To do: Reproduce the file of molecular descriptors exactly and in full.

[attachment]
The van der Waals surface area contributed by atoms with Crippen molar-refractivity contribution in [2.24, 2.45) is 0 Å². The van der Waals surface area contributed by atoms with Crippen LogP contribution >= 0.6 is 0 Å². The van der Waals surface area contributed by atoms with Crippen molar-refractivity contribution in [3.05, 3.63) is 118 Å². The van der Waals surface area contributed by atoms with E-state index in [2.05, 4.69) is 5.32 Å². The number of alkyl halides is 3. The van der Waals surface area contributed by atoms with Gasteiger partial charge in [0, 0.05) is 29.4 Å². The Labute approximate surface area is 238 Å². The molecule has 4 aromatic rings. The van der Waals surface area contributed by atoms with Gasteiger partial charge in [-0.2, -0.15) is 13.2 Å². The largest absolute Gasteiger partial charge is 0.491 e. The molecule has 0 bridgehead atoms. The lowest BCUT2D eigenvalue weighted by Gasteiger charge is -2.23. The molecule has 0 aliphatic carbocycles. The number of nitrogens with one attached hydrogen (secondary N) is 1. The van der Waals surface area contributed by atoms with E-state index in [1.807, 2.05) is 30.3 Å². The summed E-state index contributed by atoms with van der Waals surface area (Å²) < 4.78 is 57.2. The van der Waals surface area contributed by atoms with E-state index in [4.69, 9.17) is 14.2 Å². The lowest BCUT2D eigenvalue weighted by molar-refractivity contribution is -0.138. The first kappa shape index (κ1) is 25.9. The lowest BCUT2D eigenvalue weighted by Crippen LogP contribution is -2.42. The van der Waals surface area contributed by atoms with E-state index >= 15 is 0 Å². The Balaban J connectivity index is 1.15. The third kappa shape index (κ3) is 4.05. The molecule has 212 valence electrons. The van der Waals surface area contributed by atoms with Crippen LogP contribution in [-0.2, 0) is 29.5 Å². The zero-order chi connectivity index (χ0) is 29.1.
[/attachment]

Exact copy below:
The van der Waals surface area contributed by atoms with Crippen molar-refractivity contribution in [2.24, 2.45) is 0 Å². The van der Waals surface area contributed by atoms with Crippen LogP contribution >= 0.6 is 0 Å². The van der Waals surface area contributed by atoms with Crippen molar-refractivity contribution in [3.05, 3.63) is 118 Å². The van der Waals surface area contributed by atoms with E-state index in [2.05, 4.69) is 5.32 Å². The number of alkyl halides is 3. The van der Waals surface area contributed by atoms with Gasteiger partial charge in [0, 0.05) is 29.4 Å². The Labute approximate surface area is 238 Å². The molecule has 4 aromatic rings. The van der Waals surface area contributed by atoms with Gasteiger partial charge in [-0.2, -0.15) is 13.2 Å². The largest absolute Gasteiger partial charge is 0.491 e. The molecule has 0 bridgehead atoms. The lowest BCUT2D eigenvalue weighted by Gasteiger charge is -2.23. The molecule has 0 aliphatic carbocycles. The number of nitrogens with one attached hydrogen (secondary N) is 1. The van der Waals surface area contributed by atoms with E-state index in [1.807, 2.05) is 30.3 Å². The summed E-state index contributed by atoms with van der Waals surface area (Å²) < 4.78 is 57.2. The van der Waals surface area contributed by atoms with E-state index in [4.69, 9.17) is 14.2 Å². The lowest BCUT2D eigenvalue weighted by molar-refractivity contribution is -0.138. The first kappa shape index (κ1) is 25.9. The lowest BCUT2D eigenvalue weighted by Crippen LogP contribution is -2.42. The van der Waals surface area contributed by atoms with E-state index >= 15 is 0 Å². The Balaban J connectivity index is 1.15. The third kappa shape index (κ3) is 4.05. The molecule has 212 valence electrons. The van der Waals surface area contributed by atoms with Crippen LogP contribution in [-0.2, 0) is 29.5 Å². The zero-order chi connectivity index (χ0) is 29.1.